There are numerous metrics that serve specific purposes. Some of
the most critical include performance metrics, operations metrics,
financial metrics, and cultural metrics. As the names indicate,
performance metrics deal with the actual performance of learning
programs relative to a set of criteria, operations metrics describe
what is going on in the organization, financial metrics catalogue
the investments made, and cultural metrics tell the story about the
How to Collect This Data
Once you understand these four categories of metrics, you have
several possible methods to collect data, including surveys,
interviews, focus groups, and empirical research. Depending on your
particular situation, each method has its advantages and
Surveys are easy to scale. Items on the survey should conform to
the metrics of interest, and not just collect data in a vacuum.
Instead, the survey should collect what is needed. Another benefit
of surveys is that they can be automated, freeing up time for
analysis based on the data.
Focus groups are valuable sources of information as they allow you
to dig deeper with follow-up questions. The most important thing to
remember when using focus groups is structure; you should maintain
a list of questions that conform with your metrics and follow it.
The drawback to focus groups is that they are time intensive and
are not as easy to scale.
Empirical research can serve as a goldmine of information. While
this method can be time intensive, the results often are highly
credible. Some examples of empirical research include control-group
studies or statistically linking training to quantifiable
organizational outcomes. You may need to engage an outside
consultant to help with an empirical study, but this can be worth
it for costly, visible, and/or strategic programs where credibility
and precision in the resulting metrics are paramount.
Interpreting the Data
Once you collect the data, you must properly interpret it,
aggregate it, and populate the desired metrics.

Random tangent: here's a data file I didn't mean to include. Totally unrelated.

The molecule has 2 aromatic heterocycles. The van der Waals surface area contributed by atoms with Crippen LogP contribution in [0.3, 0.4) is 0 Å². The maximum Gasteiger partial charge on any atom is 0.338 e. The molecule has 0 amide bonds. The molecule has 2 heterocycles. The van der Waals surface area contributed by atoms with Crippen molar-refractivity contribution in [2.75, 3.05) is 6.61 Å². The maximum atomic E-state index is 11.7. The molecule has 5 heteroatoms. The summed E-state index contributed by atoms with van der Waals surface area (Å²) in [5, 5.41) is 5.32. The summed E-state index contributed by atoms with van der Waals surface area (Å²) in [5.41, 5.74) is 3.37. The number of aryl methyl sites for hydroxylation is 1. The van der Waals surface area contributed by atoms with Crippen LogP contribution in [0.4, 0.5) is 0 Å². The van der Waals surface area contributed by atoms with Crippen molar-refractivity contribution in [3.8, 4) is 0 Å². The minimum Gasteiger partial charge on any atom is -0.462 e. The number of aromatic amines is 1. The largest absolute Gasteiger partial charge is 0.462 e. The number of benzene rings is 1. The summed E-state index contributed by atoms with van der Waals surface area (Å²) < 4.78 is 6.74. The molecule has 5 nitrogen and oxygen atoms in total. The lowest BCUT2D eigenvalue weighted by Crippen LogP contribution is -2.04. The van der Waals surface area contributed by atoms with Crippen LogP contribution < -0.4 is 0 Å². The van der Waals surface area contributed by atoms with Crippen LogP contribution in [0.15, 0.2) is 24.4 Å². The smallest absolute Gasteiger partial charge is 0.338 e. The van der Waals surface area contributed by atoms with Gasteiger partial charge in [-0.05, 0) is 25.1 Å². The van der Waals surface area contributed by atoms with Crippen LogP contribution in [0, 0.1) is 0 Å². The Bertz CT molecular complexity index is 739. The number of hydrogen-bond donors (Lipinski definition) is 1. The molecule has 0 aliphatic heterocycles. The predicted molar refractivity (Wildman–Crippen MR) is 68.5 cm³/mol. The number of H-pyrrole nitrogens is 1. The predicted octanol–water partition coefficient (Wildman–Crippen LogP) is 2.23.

Aggregation refers to the level you choose to examine the data. For
example, if you want to look at a level 1 metric, instructor
performance, you can look at the data at the class level: What was
the performance for this particular class? You also can look at
this from the instructor level: What is this instructor's
performance overall across classes? Having a clear idea of what
levels of aggregation may be needed for various metrics before data
collection begins is important.
Aggregation can be thought of as filtering the data. You can only
filter, or aggregate, based on certain criteria that you collect
with the rest of the data. Knowing which metrics need to be
aggregated and presented at what levels ahead of time can save you
headaches down the road.
Frame of Reference
Even with the best metrics and data, they should not be interpreted
in a vacuum. It is essential to establish context for quantitative
Benchmarking against an external data set from similar learning
programs can put metrics in perspective. This information can be
crucial to maintaining a human capital edge in a competitive
industry. Internal benchmarks also can provide context for metrics.
Finally, the combination of internal and external benchmarks can
help set goals. Goals themselves can be an important context for
evaluating the performance and effectiveness of the learning
organization, as well as a process check when initiating
As you can see, it is crucial to have a strategy in place to
effectively leverage learning metrics. If you use the information
presented here as a guide to setting your strategy, you will be
much better positioned to adapt and scale to meet the needs of your
organization and its stakeholders.